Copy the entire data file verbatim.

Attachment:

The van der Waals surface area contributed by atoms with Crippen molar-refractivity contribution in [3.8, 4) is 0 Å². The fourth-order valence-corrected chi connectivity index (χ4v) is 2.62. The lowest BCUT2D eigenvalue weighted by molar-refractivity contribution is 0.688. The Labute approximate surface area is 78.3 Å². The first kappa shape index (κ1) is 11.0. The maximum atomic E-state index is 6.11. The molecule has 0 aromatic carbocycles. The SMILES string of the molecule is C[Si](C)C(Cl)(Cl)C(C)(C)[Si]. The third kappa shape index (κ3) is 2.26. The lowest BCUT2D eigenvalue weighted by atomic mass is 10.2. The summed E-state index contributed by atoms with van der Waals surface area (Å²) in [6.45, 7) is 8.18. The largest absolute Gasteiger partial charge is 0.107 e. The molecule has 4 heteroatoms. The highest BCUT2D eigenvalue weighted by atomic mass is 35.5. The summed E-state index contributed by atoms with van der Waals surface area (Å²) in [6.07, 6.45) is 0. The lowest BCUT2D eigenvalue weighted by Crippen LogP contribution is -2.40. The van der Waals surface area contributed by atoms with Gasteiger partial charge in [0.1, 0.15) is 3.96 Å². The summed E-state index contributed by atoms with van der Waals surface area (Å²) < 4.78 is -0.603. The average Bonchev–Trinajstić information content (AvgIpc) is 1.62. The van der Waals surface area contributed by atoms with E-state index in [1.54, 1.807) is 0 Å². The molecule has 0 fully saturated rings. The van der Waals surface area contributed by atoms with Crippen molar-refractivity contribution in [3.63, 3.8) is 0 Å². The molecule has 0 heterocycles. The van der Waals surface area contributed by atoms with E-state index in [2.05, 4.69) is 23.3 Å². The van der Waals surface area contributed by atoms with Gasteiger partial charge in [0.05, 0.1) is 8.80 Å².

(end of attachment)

The van der Waals surface area contributed by atoms with Crippen molar-refractivity contribution in [3.8, 4) is 0 Å². The fourth-order valence-corrected chi connectivity index (χ4v) is 2.62. The lowest BCUT2D eigenvalue weighted by molar-refractivity contribution is 0.688. The Labute approximate surface area is 78.3 Å². The first kappa shape index (κ1) is 11.0. The maximum atomic E-state index is 6.11. The molecule has 0 aromatic carbocycles. The SMILES string of the molecule is C[Si](C)C(Cl)(Cl)C(C)(C)[Si]. The third kappa shape index (κ3) is 2.26. The lowest BCUT2D eigenvalue weighted by atomic mass is 10.2. The summed E-state index contributed by atoms with van der Waals surface area (Å²) in [6.45, 7) is 8.18. The largest absolute Gasteiger partial charge is 0.107 e. The molecule has 4 heteroatoms. The highest BCUT2D eigenvalue weighted by atomic mass is 35.5. The summed E-state index contributed by atoms with van der Waals surface area (Å²) in [6.07, 6.45) is 0. The lowest BCUT2D eigenvalue weighted by Crippen LogP contribution is -2.40. The van der Waals surface area contributed by atoms with Gasteiger partial charge in [0.1, 0.15) is 3.96 Å². The summed E-state index contributed by atoms with van der Waals surface area (Å²) < 4.78 is -0.603. The average Bonchev–Trinajstić information content (AvgIpc) is 1.62. The van der Waals surface area contributed by atoms with E-state index in [1.54, 1.807) is 0 Å². The molecule has 0 fully saturated rings. The van der Waals surface area contributed by atoms with Crippen molar-refractivity contribution in [3.63, 3.8) is 0 Å². The molecule has 0 heterocycles. The van der Waals surface area contributed by atoms with E-state index in [2.05, 4.69) is 23.3 Å². The van der Waals surface area contributed by atoms with Gasteiger partial charge in [0.05, 0.1) is 8.80 Å².